Being able to boot a machine from SAN isn’t exactly a new concept. Instead of having local hard drives in thousands of machines, each machine logs into the fabric and boots the O/S from a LUN exported via fiber on the SAN. This requires a little bit of configuration on the Fiber HBA, but it has the advantage of no longer dealing with local disk failure.
In OpenSolaris Navada build 104 on x86 platforms, iSCSI boot was incorporated.
If you have a capable NIC, you can achieve the same results of “boot from SAN” as fiber, but without the additional costs of an expensive fiber SAN network. Think of the possibilities here —
Implement a new AmberRoad Sun Storage 7000 series NAS device like the 7410 exporting hundreds iSCSI targets for each of your machines, implement ZFS Volumes on the backend, and leverage the capability of ZFS snapshots, clones, etc with your iSCSI root file system volumes for your machines. Even if your “client” machine mounts a UFS root filesystem over iSCSI, the backend would be a ZFS volume.
Want to provision 1000 machines in a day? Build one box, ZFS snapshot/clone the volume, and create 1000 iSCSI targets. Now the only work comes in configuring the OpenSolaris iSNS server with initiator/target parings. Instant O/S provisioning from a centrally managed location.
Implement two Sun Storage 7410 with clustering, and now you have a HA solution to all O/Ses running in your datacenter.
This is some pretty cool technology. Now, you have only one machine to replace disk failures at, instead of thousands, at a fraction of the cost it would take to implement this on Fabric! Once this technology works out the kinks and becomes stable, this could be the future of server provisioning and management.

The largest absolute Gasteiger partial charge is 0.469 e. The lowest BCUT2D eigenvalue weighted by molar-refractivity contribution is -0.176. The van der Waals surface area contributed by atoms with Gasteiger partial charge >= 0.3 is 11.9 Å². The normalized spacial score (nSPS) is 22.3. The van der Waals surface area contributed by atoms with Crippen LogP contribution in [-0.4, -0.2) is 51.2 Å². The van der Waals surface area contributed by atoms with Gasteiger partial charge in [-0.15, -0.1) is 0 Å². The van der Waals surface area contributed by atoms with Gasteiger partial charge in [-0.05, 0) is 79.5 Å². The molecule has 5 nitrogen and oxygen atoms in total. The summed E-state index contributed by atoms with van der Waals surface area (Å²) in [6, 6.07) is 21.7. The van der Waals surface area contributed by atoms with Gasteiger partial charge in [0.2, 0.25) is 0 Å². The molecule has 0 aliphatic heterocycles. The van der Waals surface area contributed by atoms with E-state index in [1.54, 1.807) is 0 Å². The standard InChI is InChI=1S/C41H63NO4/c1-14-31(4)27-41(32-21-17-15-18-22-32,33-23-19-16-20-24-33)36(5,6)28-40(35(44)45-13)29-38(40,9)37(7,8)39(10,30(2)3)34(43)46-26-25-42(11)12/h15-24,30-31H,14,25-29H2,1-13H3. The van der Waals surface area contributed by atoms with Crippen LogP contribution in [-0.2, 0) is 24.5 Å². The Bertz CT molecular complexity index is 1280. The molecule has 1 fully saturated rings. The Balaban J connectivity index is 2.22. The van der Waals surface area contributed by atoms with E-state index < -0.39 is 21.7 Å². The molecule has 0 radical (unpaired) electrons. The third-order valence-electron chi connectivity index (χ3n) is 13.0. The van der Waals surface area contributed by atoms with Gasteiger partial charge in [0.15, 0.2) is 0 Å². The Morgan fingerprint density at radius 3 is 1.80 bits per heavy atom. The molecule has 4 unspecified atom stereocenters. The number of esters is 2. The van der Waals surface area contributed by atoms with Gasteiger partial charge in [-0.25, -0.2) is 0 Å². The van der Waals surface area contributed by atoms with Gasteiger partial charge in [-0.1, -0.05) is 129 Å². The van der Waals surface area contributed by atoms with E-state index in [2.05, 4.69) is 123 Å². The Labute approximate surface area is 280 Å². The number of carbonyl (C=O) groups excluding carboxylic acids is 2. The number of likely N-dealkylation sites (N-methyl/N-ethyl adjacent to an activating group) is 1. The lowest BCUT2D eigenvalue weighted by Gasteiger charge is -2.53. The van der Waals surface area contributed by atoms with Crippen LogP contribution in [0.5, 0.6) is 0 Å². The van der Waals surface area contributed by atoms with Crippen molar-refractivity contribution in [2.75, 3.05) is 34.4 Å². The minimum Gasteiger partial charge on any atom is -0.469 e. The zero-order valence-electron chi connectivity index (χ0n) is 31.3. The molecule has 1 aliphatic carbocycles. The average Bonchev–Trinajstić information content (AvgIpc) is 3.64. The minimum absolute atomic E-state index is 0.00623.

I manage a number of Brocade switches, and periodically they encounter hardware problems (bad SPFs, faulty cables, etc.). To ensure that I am notified when these problems occur, I like to configure the switches to log errors to a centralized syslog server. Configuring a Brocade switch to use syslog is as simple as running the syslogdIpAdd command with the IP address of the syslog server:
switch1:admin> syslogdIpAdd “192.168.23.138”
switch1:admin> syslogdIpAdd “192.168.23.139”
Once one or more syslog servers are configured, the syslogdIpShow command can be used to verify that the servers were added:
If everything went smoothly, you should see entries similar to the following on the syslog server:
Jul 15 11:16:14 switch1 0 0x102d7800 (tShell): Jul 15 10:29:57
Jul 15 11:16:14 switch1 INFO SYS-LOGCLRD, 4, Error log cleared
Jul 15 11:16:14 switch1
The Brocade Silkworm family of switches maintain a number of important performance and reliability counters for each switch port. Performance and reliability counters for specific switch ports can be viewed with the porterrshow, portshow and portStatsShow commands. To view system wide throughput statistics, the portPerfShow command can be run with an optional interval:
switch1:admin> portPerfShow 5
0 1 2 3 4 5 6 7 8 9 10 11 12 13 14 15 Total
0 0 21m 28m 31m 0 8.4m 0 28m 21m 31m 0 8.4m 0 0 0 178m
0 0 20m 29m 31m 0 10m 0 29m 20m 31m 0 10m 0 0 0 182m
0 0 18m 36m 31m 0 14m 0 36m 18m 31m 0 14m 0 0 0 201m
0 0 17m 34m 30m 0 7.0m 0 34m 17m 31m 0 7.0m 0 0 0 179m
The individual switch ports are listed above the dashes, and the numbers below the dashes contain the number of bytes transmitted and received per second. This is a super useful tool for getting a high level overview of what your switch is doing.